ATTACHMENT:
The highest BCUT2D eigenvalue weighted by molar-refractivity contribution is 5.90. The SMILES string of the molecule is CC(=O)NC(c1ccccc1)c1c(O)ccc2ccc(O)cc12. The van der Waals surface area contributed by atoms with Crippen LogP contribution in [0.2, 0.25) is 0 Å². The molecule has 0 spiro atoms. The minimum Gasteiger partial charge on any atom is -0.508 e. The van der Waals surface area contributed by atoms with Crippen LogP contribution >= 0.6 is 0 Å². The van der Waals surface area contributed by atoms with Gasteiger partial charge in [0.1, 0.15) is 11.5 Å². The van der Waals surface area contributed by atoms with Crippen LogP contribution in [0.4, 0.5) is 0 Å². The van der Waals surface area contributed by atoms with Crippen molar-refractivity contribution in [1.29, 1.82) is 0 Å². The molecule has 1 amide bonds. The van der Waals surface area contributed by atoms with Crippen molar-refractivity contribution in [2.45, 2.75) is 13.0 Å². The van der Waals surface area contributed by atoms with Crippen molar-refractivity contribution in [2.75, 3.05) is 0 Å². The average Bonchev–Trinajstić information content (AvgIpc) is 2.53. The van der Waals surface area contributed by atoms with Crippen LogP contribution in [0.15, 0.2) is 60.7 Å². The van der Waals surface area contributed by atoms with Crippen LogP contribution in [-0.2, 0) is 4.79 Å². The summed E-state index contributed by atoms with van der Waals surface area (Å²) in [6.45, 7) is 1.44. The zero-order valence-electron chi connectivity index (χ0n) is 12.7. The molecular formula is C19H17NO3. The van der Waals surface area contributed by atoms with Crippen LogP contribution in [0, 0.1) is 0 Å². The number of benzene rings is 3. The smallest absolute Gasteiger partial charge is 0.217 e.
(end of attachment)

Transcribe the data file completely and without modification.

The highest BCUT2D eigenvalue weighted by molar-refractivity contribution is 5.90. The SMILES string of the molecule is CC(=O)NC(c1ccccc1)c1c(O)ccc2ccc(O)cc12. The van der Waals surface area contributed by atoms with Crippen LogP contribution in [0.2, 0.25) is 0 Å². The molecule has 0 spiro atoms. The minimum Gasteiger partial charge on any atom is -0.508 e. The van der Waals surface area contributed by atoms with Crippen LogP contribution >= 0.6 is 0 Å². The van der Waals surface area contributed by atoms with Gasteiger partial charge in [0.1, 0.15) is 11.5 Å². The van der Waals surface area contributed by atoms with Crippen LogP contribution in [0.4, 0.5) is 0 Å². The van der Waals surface area contributed by atoms with Crippen molar-refractivity contribution in [1.29, 1.82) is 0 Å². The molecule has 1 amide bonds. The van der Waals surface area contributed by atoms with Crippen molar-refractivity contribution in [2.45, 2.75) is 13.0 Å². The van der Waals surface area contributed by atoms with Crippen molar-refractivity contribution in [2.75, 3.05) is 0 Å². The average Bonchev–Trinajstić information content (AvgIpc) is 2.53. The van der Waals surface area contributed by atoms with Crippen LogP contribution in [0.15, 0.2) is 60.7 Å². The van der Waals surface area contributed by atoms with Crippen LogP contribution in [-0.2, 0) is 4.79 Å². The summed E-state index contributed by atoms with van der Waals surface area (Å²) in [6.45, 7) is 1.44. The zero-order valence-electron chi connectivity index (χ0n) is 12.7. The molecular formula is C19H17NO3. The van der Waals surface area contributed by atoms with Crippen LogP contribution in [0, 0.1) is 0 Å². The number of benzene rings is 3. The smallest absolute Gasteiger partial charge is 0.217 e.